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U.S. wasted $43 million on doomed Afghan gas station, report shows

The pumps at the compressed natural gas filling station constructed by the Task Force for Business and Stability Operations. (Credit: Central Asia Development Group/SIGAR)

The U.S. spent nearly $43 million on what a government-funded watchdog is calling “the world’s most expensive gas station” in Sheberghan, Afghanistan. The government cannot account for how the money was spent, and an investigation reveals that the project was doomed from the start.

The Department of Defense “spent $43 million on the gas station, without determining it would be a good idea, and now claims it knows nothing about the project,” said John Sopko, the special inspector general for Afghanistan reconstruction (SIGAR), to the media.

The $43 million is not the most damning part of the report. When the SIGAR office sent questions to the Department of Defense about the project, it responded that it could not answer any of the questions about the project, because it “no longer has the expertise” after the project closed in March. The military branch of the U.S. government spent $43 million and does not know how it was spent nor have the staff to tell them.

“Frankly, I find it both shocking and incredible that [the Department of Defense]asserts that it no longer has any knowledge about [Task Force for Business and Stability Operations], an $800 million program that reported directly to the Office of the Secretary of Defense and only shut down a little over six months ago,” according to Sopko in his report.

The intent of the program was to test whether natural gas as a car fuel was commercially viable in Afghanistan. The country has large natural gas reserves, it burns cleaner than gasoline and costs half as much for the consumers. A similar station was built in Pakistan for $500,000.

Sheberghan, located about 300 miles northwest of Kabul, was selected as the pilot city because of its proximity to Afghanistan’s natural gas fields. If the station proved successful, another was to be built in the the country’s second largest city, Mazar-i-Sharif.

However, things did not go according to plan. The initial project contract was awarded for less than $3 million to Central Asian Engineering. Construction was completed and the station opened in May 2012. The budget for the project ballooned to $42,718,739 between the start of construction in 2011 and when Qashqari Oil and Gas Services took over in 2014. Why the project ended up costing so much money and how the money was spent remains unknown, but there are some clues.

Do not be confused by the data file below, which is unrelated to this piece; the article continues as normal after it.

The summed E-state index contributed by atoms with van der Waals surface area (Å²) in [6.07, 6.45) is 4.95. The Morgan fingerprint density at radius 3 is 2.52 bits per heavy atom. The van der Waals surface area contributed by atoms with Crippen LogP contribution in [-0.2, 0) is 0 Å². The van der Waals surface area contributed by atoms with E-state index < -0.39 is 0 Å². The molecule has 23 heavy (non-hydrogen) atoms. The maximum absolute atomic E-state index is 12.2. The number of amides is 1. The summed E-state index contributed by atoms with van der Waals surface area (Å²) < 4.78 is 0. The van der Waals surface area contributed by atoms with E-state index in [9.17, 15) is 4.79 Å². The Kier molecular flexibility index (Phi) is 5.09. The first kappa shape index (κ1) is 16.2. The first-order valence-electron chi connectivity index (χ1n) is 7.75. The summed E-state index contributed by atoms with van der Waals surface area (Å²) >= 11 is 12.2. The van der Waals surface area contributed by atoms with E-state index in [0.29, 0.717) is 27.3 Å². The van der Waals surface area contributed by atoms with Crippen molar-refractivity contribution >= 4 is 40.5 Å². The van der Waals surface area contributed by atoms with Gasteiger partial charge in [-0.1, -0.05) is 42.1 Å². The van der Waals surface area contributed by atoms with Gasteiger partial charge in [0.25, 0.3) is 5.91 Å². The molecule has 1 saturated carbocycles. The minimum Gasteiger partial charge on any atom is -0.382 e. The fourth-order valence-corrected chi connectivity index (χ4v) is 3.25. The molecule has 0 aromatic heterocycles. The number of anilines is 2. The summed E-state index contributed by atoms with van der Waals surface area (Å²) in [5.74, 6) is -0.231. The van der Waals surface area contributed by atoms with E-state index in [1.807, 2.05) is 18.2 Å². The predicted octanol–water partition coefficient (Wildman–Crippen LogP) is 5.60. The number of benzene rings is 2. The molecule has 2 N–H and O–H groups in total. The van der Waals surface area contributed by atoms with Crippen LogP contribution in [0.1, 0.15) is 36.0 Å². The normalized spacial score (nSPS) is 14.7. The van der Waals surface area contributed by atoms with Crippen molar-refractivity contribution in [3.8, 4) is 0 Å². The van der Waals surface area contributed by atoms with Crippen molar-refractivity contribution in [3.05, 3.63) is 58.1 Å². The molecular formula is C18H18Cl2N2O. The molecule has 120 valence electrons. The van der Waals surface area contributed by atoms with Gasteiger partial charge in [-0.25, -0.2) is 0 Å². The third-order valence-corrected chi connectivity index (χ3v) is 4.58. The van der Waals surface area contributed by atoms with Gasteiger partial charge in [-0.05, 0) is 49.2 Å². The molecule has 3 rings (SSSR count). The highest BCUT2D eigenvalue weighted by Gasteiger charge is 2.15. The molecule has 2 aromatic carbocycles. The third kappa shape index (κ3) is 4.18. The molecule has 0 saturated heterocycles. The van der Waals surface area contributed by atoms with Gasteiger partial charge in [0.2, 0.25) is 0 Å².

According to the SIGAR investigation, no feasibility studies were conducted prior to the project. Existing research shows that what seemed like a good idea may not have been all that practical. Despite having massive reserves, Afghanistan lacked the ability to transmit and distribute natural gas. An analysis by the International Energy Agency in 2010 concluded that such gaps eliminate financial advantages of natural gas over gasoline.

“The cost of distribution of natural gas to a large number of small consumers can be expensive. The development of such markets often depends on the proximity of gas transmission pipelines which have been financed already through major gas supply projects to the power and industrial sectors,” according to a World Bank study, quoted in the report.

And even if the pilot station worked, the city of Mazar-i-Sharif would struggle to keep up a regular supply of natural gas for a station. Further, Afghanis would have to cough up $700 to convert their cars to be able to use natural gas – about as much money as the average Afghani makes per year. Before even considering where all the money went, the report concludes that there is little reason for it having existed in the first place.

Tens of millions of taxpayer dollars were wasted.

“There may be fraud. There may be corruption. But I cannot currently find out more about this because of the lack of cooperation,” Sopko said in an interview with NBC News.


About Author

Tom Murphy

Tom Murphy is a New Hampshire-based reporter for Humanosphere. Before joining Humanosphere, Tom founded and edited the aid blog A View From the Cave. His work has appeared in Foreign Policy, the Huffington Post, the Guardian, GlobalPost and Christian Science Monitor. He tweets at @viewfromthecave. Contact him at tmurphy[at]